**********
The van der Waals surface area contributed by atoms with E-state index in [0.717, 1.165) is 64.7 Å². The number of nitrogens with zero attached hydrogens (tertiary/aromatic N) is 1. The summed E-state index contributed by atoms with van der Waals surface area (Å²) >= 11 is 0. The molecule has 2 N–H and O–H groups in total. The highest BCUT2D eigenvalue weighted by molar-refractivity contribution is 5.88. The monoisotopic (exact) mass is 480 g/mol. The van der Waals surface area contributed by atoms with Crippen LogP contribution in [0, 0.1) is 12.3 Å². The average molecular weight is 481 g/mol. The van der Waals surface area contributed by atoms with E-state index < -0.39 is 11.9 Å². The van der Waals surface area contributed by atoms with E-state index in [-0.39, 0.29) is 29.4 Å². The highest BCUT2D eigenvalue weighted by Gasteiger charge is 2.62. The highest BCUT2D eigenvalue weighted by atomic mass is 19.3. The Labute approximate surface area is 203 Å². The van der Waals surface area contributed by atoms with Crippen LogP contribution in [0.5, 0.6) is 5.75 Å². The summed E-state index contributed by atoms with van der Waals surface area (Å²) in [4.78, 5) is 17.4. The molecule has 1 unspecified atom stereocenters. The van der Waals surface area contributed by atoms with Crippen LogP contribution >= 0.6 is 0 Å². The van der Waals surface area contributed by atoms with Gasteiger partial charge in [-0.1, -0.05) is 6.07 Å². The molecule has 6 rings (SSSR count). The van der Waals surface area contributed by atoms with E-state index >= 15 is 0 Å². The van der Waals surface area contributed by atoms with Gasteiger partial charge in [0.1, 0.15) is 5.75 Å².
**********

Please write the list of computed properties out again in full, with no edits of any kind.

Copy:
The van der Waals surface area contributed by atoms with E-state index in [0.717, 1.165) is 64.7 Å². The number of nitrogens with zero attached hydrogens (tertiary/aromatic N) is 1. The summed E-state index contributed by atoms with van der Waals surface area (Å²) >= 11 is 0. The molecule has 2 N–H and O–H groups in total. The highest BCUT2D eigenvalue weighted by molar-refractivity contribution is 5.88. The monoisotopic (exact) mass is 480 g/mol. The van der Waals surface area contributed by atoms with Crippen LogP contribution in [0, 0.1) is 12.3 Å². The average molecular weight is 481 g/mol. The van der Waals surface area contributed by atoms with E-state index < -0.39 is 11.9 Å². The van der Waals surface area contributed by atoms with E-state index in [-0.39, 0.29) is 29.4 Å². The highest BCUT2D eigenvalue weighted by Gasteiger charge is 2.62. The highest BCUT2D eigenvalue weighted by atomic mass is 19.3. The Labute approximate surface area is 203 Å². The van der Waals surface area contributed by atoms with Crippen LogP contribution in [0.5, 0.6) is 5.75 Å². The summed E-state index contributed by atoms with van der Waals surface area (Å²) in [4.78, 5) is 17.4. The molecule has 1 unspecified atom stereocenters. The van der Waals surface area contributed by atoms with Crippen LogP contribution >= 0.6 is 0 Å². The van der Waals surface area contributed by atoms with Gasteiger partial charge in [-0.1, -0.05) is 6.07 Å². The molecule has 6 rings (SSSR count). The van der Waals surface area contributed by atoms with E-state index >= 15 is 0 Å². The van der Waals surface area contributed by atoms with Gasteiger partial charge in [0.1, 0.15) is 5.75 Å².